Looking for a creative and inclusive solution, the administration decided not to treat this as a case about Calhoun and Calhoun College, but as an opportunity to develop a new set of naming rules for all Yale buildings. In response to continuing protests, President Salovey established a two-stage review to consider the renaming of Calhoun College. In the first stage, the university appointed a committee to develop a set of criteria for the process of renaming any Yale building. Led by a historian, the 12-person University committee developed four principles for assessing possible renamings. They were whether (1) the principle legacy of the namesake is at odds with the mission of the university; (2) the namesake’s legacy was debated during his or her life, allowing for a distinction between those who merely went along with the norms of their day from those who actively promoted a loathsome practice; (3) the reason the university had honored the namesake was at odds with the mission of the university; (4) the building or structure plays a significant role in shaping the university community, as a college does but (say) a fountain does not (Committee to Establish Principles and Renaming, 2016, p. 19–22).

In the next stage, also faculty-led, a three-member Committee applied the four principles to the Calhoun renaming (Committee to Establish Principles on Renaming, 2016). Even with a “strong presumption against renaming,” the committee recommended unanimously to change the Calhoun name.

The two reports (first, establishing four principles for renaming and, then, their application to Calhoun) gave the university’s senior leadership grounds to present their action as a reasonable and respectful acknowledgement of the values of the entire Yale community, rather than as caving in to the demands of protestors. In an open letter to the university, the president stated, “It became clear that Calhoun College presents an exceptionally strong case—perhaps uniquely strong—that allows it to overcome the powerful presumption against renaming” (Salovey, 2017).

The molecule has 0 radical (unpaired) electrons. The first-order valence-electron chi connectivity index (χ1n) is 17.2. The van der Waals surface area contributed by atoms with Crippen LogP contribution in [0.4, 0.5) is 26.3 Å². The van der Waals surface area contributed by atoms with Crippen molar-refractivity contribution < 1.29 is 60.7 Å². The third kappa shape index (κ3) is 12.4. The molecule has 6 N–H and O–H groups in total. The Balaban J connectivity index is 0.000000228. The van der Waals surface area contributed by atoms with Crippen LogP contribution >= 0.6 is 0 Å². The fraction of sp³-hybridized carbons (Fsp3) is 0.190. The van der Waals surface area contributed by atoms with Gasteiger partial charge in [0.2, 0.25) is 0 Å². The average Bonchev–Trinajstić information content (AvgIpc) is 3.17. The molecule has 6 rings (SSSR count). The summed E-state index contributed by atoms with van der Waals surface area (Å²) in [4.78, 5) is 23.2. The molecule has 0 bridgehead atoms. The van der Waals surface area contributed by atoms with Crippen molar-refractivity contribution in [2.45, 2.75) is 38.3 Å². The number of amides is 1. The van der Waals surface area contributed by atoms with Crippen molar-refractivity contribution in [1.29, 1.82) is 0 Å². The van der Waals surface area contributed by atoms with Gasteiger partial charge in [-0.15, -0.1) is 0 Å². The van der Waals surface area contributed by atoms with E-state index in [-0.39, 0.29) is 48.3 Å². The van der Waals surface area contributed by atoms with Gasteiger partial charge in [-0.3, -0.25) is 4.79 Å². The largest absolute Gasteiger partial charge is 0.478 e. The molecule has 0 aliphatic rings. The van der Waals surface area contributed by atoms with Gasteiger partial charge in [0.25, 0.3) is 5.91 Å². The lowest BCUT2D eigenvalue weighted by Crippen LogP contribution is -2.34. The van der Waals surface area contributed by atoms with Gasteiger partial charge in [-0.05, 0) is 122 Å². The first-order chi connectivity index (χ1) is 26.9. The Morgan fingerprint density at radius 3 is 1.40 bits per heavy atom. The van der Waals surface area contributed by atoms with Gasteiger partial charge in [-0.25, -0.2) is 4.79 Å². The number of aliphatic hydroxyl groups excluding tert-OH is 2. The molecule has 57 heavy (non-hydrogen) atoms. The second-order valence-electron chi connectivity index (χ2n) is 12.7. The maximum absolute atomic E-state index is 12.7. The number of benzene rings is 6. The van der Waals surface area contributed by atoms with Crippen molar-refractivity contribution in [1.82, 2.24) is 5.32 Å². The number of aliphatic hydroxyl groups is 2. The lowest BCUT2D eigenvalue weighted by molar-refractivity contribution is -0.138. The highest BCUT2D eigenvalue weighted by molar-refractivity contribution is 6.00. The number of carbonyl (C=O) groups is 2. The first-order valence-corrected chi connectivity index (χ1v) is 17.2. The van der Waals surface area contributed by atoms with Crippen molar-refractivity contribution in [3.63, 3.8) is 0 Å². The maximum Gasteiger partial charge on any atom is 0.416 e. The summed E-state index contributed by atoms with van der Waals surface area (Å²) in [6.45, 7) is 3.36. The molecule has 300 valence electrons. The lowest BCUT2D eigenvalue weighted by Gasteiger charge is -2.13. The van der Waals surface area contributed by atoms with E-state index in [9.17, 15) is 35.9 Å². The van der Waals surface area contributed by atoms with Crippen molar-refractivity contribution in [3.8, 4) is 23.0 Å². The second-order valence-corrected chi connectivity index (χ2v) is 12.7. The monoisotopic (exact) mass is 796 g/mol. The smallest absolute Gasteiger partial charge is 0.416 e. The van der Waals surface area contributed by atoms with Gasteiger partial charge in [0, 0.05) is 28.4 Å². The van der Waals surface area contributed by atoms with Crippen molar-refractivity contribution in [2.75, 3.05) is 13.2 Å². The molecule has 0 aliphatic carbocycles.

At the same time, these actions fully acknowledged the basic principle behind the student protest’s demands. Professor Julia Adams observed (personal communication, April 22, 2019) that, even before the new naming principles were articulated, what students and faculty were reacting to was Calhoun's historical role as not just a slaveholder or even an advocate of slavery in its historical context but, more importantly, as the intellectual architect of secession. Calhoun had argued that the states’ legal establishment of slavery must always have higher legal standing than the U.S. Constitution. He was “special,” but people, while sensing that, were having trouble articulating why that was so. The Principles report clarified that specialness, allowing for a full-throated advocacy for the college’s change of name. On February 11, 2017 Yale announced that it would rename the college for Grace Murray Hopper, a Yale graduate, path-breaking computer scientist, and a US Navy admiral (Yale Daily News, 2017).